Despite this apparently convincing evidence, it is not clear how a boundary layer which is highly unsteady due to continuous plume impingement and detachment can behave quantitatively as a laminar boundary layer. This would indicate that the plumes only cause unsteady disturbances and a consequent time-dependence in the boundary layer but are passive otherwise.

The aim of this paper is to enhance the understanding of the dynamics of the boundary layers by comparing velocity statistics in the boundary layer with those determined in the bulk. It has widely been regarded that the main prerequisite for unsteady velocity fluctuations to be qualified as turbulence, in contrast to other uncorrelated, chaotic and random, fluctuations, is a power spectrum that is continuous over a wide range of scales. For this reason we focused on the analysis of spectral density functions (sdf), complemented with the probability density functions (pdf), aimed at clarifying the nature of the fluctuations in the boundary layer. For this purpose we use in parallel complementary numerical and experimental techniques: direct numerical simulations (DNS) are performed for the lower Ra values, Laser Doppler Anemometry (LDA) measurements are conducted for the medium and higher Ra values. All experiments and simulations combined cover a Ra range between and . In the midrange both techniques overlap over about one decade.

Ii Methodology

ii.1 Experiments

The experiments were conducted in a () cell filled with water (described in more detail in Verdoold et al. (2006)). In brief, two copper plates at the top and bottom are kept at a constant temperature by passing water through the plates’ internal channels, drawn from two basins containing constant temperature water (inaccuracy less than  K). The plates thus impose a controlled temperature difference on the working fluid. Throughout this paper we will use a Cartesian coordinate system with its origin at the centre of the bottom wall, Fig. 1. The - and - coordinates are measured along the bottom wall, parallel to the side walls of the RB cell. The -coordinate measures the wall normal distance.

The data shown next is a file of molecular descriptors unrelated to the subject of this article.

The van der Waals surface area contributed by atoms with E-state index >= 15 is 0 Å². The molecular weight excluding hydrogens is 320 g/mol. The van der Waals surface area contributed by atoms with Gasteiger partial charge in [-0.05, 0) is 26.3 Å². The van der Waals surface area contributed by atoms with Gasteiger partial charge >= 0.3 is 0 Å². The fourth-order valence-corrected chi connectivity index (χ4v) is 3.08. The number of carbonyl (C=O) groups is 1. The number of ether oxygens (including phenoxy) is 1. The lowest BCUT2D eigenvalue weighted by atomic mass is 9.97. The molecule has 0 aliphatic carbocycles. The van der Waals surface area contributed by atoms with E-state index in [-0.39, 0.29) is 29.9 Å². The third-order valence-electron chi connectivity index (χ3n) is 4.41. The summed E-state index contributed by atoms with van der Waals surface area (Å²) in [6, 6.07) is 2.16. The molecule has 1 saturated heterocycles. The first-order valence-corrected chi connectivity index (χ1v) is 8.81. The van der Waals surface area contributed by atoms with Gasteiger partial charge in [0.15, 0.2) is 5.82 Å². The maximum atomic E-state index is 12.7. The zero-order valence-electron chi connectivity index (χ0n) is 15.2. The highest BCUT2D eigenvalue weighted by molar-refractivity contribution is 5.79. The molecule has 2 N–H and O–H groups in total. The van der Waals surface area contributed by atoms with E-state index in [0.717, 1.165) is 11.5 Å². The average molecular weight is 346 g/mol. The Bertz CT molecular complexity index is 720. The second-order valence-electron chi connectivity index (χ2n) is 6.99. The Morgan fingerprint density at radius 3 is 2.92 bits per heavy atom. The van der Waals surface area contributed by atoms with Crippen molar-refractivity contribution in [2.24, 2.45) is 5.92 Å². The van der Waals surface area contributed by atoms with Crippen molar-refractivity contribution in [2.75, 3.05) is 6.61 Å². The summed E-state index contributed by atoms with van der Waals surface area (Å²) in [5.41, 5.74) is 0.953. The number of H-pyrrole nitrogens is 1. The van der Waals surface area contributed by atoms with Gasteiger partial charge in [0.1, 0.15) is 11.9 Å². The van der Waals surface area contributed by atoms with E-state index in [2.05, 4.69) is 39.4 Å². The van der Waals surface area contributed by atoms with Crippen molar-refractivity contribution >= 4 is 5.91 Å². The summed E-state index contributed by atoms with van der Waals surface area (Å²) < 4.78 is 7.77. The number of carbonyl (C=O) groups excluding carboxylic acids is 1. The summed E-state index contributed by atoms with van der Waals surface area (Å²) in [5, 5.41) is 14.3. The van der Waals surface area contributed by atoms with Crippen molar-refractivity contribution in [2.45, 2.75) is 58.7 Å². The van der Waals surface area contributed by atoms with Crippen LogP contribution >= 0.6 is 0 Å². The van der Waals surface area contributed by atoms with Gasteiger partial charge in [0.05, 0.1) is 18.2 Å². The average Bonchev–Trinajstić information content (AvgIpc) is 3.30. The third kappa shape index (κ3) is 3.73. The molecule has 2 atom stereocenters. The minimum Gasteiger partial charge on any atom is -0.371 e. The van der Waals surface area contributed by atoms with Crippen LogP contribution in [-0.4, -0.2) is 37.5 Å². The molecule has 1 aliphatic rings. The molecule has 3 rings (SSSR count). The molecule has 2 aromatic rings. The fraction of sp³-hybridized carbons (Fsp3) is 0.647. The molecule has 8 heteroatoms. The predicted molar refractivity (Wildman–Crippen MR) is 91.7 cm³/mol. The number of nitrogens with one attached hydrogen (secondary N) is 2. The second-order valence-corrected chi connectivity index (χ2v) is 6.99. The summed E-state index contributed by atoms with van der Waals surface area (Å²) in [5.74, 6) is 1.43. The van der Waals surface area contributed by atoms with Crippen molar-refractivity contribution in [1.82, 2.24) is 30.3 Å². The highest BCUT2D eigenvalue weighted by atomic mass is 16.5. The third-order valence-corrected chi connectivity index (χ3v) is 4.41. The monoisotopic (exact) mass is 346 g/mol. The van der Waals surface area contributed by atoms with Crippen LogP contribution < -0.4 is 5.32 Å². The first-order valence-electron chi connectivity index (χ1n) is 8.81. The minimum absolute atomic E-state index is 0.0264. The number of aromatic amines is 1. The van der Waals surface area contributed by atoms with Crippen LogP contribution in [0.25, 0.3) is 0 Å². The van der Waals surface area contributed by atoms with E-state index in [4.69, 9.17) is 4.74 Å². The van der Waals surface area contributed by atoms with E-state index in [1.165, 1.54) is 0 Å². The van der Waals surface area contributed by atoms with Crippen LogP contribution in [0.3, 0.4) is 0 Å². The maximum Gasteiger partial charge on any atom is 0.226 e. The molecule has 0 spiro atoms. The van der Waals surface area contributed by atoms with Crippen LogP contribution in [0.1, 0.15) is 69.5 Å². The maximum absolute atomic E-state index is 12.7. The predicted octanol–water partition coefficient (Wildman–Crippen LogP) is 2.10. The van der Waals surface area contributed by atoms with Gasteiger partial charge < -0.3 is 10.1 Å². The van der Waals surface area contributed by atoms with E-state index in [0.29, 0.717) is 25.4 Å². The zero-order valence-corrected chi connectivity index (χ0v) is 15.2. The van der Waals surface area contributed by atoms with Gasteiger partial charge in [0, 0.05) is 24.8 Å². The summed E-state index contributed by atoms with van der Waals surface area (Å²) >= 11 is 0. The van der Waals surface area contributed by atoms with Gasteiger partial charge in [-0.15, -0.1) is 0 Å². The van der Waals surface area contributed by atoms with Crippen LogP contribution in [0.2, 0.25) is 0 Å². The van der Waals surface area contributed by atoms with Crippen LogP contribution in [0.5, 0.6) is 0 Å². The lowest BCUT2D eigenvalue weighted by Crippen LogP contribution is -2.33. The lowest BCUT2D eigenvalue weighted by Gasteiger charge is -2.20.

Velocities were measured by using two one-component laser Doppler anemometers manufactured by Dantec. The green ( nm) and blue ( nm) colours of a  W Argon-ion laser are used to simultaneously measure the horizontal component in the -direction in the bulk and in the boundary layer. The measured velocity component is in the direction of the large-scale circulation. To enable the detection of instantaneous flow reversals one beam of each colour was frequency pre-shifted by a Bragg cell. The light scattered by m polyamid seed particles was collected in on-axis forward direction, which, in comparison to back-scatter, results in a superior signal-to-noise ratio of the Doppler signals. The photomultiplier output signals were first downmixed electronically to an effective pre-shift of 30 kHz and then fed to two Dantec BSA signals processors to determine the instantaneous velocities. The LDA system measured the instantaneous velocities of the seed particles with an inaccuracy of %. The length and diameter of both measurement volumes are  mm and  mm, respectively, which is sufficiently small to resolve the smallest length scales of the flow. For each Ra number, the measurement time was at least hours to have sufficient data for an accurate statistical description of the flow.

The mean data rate varied between  Hz and  Hz, depending on Ra and distance from the wall. For moderate Ra numbers, the relatively low characteristic velocities result in a relatively low data rate. Measurement locations close to the wall have an inherently low data rate due to the low fluid volume flux.

Figure 1: Schematic of the measurement points in the RB cell for both DNS and LDA measurements
Ra Pr [K] [] T [s]
9. 4 0. 92 10. 2
7. 0 1. 57 19. 9
5. 5 6. 52 30. 0
5. 5 25. 1 30. 3
Table 1: Experimental details for the LDA measurements. All experiments have been performed in a aspect ratio domain. denotes the measurement time.